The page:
Licencing conditions in Newcastle have long been an issue of contention.
Since the ''Newcastle Solution'' was implemented back in 2008, there have many voices eager to speak out against any change to the conditions imposed.
Here are the facts so you can make up your own mind.
How our current licensing conditons came about
In 2008, a series of licencing restrictions were imposed on 15 late-trading hotels in the Newcastle CBD following the determination of a disturbance complaint by the Liquor Administration Board under Section 104 of the Liquor Act 1982.
Known variously as the ''Newcastle Model'', ''Newcastle Trial'' or ''Newcastle Solution'', the licence conditions placed upon the licencees of the late-trading hotels in the Newcastle CBD were made up of several different measures.
What were the conditions?
The conditions were stringent and included:
A 1.00am lockout (1.30am for some hotels)
A 3.00am close (3.30am for some hotels)
Drink restrictions after 10.00pm - No shots, no drinks over 30ml alcohol, no RTDs over 5%, no more than four drinks in one transaction
No stock-piling of drinks
Independent audits of alcohol management practices
Sales of alcohol to cease 30 minutes before close
Hotels to use a shared radio network to communicate about problem patrons etc...
Did it work?
Eighteen months after the conditions were imposed, the Bureau of Crime and Statistics and Research (BOSCAR) commissioned a study called The Impact of restricted alcohol availability in Newcastle, to access the crime statistics following the introduction of these new conditions.
Source: NSW Bureau of Crime Statistics and Research
As you can see, while the number of assaults on licensed premised declined in the year following the introduction of trading restrictions in 2008, they rose to even higher levels again in following years.
Between 2009 and 2011 the number of assaults in the Newcastle LGA increased by approximately 21% - the largest single increase of any Local Government Areas across NSW.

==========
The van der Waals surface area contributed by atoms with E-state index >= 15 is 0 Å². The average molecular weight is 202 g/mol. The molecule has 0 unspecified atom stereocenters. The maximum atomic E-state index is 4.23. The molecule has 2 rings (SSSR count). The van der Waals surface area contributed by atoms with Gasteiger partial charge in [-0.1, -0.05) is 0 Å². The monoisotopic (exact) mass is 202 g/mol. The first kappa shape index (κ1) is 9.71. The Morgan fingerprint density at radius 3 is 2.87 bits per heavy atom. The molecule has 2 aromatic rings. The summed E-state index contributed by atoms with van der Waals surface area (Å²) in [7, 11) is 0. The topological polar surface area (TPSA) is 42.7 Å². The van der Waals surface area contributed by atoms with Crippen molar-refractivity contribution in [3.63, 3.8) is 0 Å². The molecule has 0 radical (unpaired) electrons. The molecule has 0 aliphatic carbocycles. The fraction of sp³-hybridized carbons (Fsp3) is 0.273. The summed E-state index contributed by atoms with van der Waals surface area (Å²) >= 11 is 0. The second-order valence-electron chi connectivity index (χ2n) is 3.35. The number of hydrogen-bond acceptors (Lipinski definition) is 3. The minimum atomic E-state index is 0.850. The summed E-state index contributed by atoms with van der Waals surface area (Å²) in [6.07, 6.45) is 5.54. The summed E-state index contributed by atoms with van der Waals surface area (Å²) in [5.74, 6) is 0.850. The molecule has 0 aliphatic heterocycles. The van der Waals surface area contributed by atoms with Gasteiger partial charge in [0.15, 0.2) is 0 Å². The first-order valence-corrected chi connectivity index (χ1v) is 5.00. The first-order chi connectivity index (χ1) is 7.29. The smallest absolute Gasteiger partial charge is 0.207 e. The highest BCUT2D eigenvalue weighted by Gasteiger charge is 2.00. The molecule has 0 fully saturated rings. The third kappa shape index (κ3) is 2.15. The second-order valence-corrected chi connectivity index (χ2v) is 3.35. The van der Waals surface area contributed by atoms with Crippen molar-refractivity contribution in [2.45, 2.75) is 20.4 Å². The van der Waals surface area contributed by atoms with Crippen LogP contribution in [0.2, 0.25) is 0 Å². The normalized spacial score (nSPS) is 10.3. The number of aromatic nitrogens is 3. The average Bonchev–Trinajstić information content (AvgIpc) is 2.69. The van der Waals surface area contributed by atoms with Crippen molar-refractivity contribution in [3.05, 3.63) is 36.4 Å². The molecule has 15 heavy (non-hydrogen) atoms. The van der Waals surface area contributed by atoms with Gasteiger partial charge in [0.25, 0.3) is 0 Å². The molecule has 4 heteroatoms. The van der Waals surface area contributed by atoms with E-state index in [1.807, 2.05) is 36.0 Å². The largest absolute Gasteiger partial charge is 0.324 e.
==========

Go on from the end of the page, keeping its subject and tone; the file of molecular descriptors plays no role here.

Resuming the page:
THE REAL IMPACT - JOBS, PATRONS AND VALUES LOST...
In 2010 an impact assessment was carried out on 14 of the impacted venues and found the following:
One in four hospitality workers had lost their job
Hotel closures, receivership and changes in ownership had taken place
The workforce had decreased by 21.7%
Live music revenue dropped by $1 million per year
Aside from obvious impacts, these numbers also represent a significant decline in patronage - meaning less people went out. Therefore, it stands to reason that if significantly less people are enjoying the Newcastle night-time economy, there will also be less alcohol-related incidents.
The Newcastle Solution is not stopping the occurrence of alcohol-related incidents.
It is stopping people from going out.
Other reasons why incidents decreased from 2011 onwards...
When the number of assaults rose in 2011, hotel owners in Newcastle knew not only was the Newcastle Solution not working, but violence was increasing.
In response, the late-trading hotels together formed the "Newcastle Entertainment Precinct" (NEP).
The NEP then developed a solution to deal with the increase in assaults - a process of banning violent or anti-social patrons from all member hotels.
The result of this strategy was to arrest the rise in recorded assaults with sustained reductions since that period.
SOME ADDITIONAL FACTS...
BOSCAR data identifies that the reductions were greater after the introduction of the NEP than after the introduction of the Newcastle Solution.
The data also shows an exponential decline across the state including comparative areas such as Wollongong and Parramatta - which don't have the restrictions placed upon Newcastle.
These areas reduced their instances of non-domestic assault on licensed premised by improving communications and working closely with police, emergency services and their wider communities.
Source: NSW Bureau of Statistics and Research
It is a fact that assault levels on licensed premises are the lowest levels in NSW since the 1990s.
The Newcastle Solution was introduced in 2008.
By 2011 the incidents of Non-domestic Assault on Licensed Premises had
increased by around 14%
In 2011 a localised solution to ban violent or anti-social patrons from all venues
within the Newcastle Entertainment Precinct was introduced by hotel owners.
In 2012 incidents of assault decreased by 24.1%
The Independant Liquor and Gaming Authority Review
In 2017 the AHA requested the Independent Liquor and Gaming Authority review the conditions imposed in 2008, a process set out in the Liquor Act 2000.
Given similar licensing conditions imposed upon Sydney had been reviewed two years after being handed down, the AHA felt it was only fair and lawful that after a decade Newcastle be provided the same opportunity.
The request did not ask for current lock out laws to be removed.
It asked for the following conditions to be reviewed:
Revocation of an outdated radio network
Revocation of plan of management audits
Drink restrictions to commence from 12.00am instead of 10.00pm
Adoptation of cocktail list for cocktails, martinis, single nips and other drinks not designed so as to promote rapid consumption
Uniform lock out time for all venues, the preference being 1.30am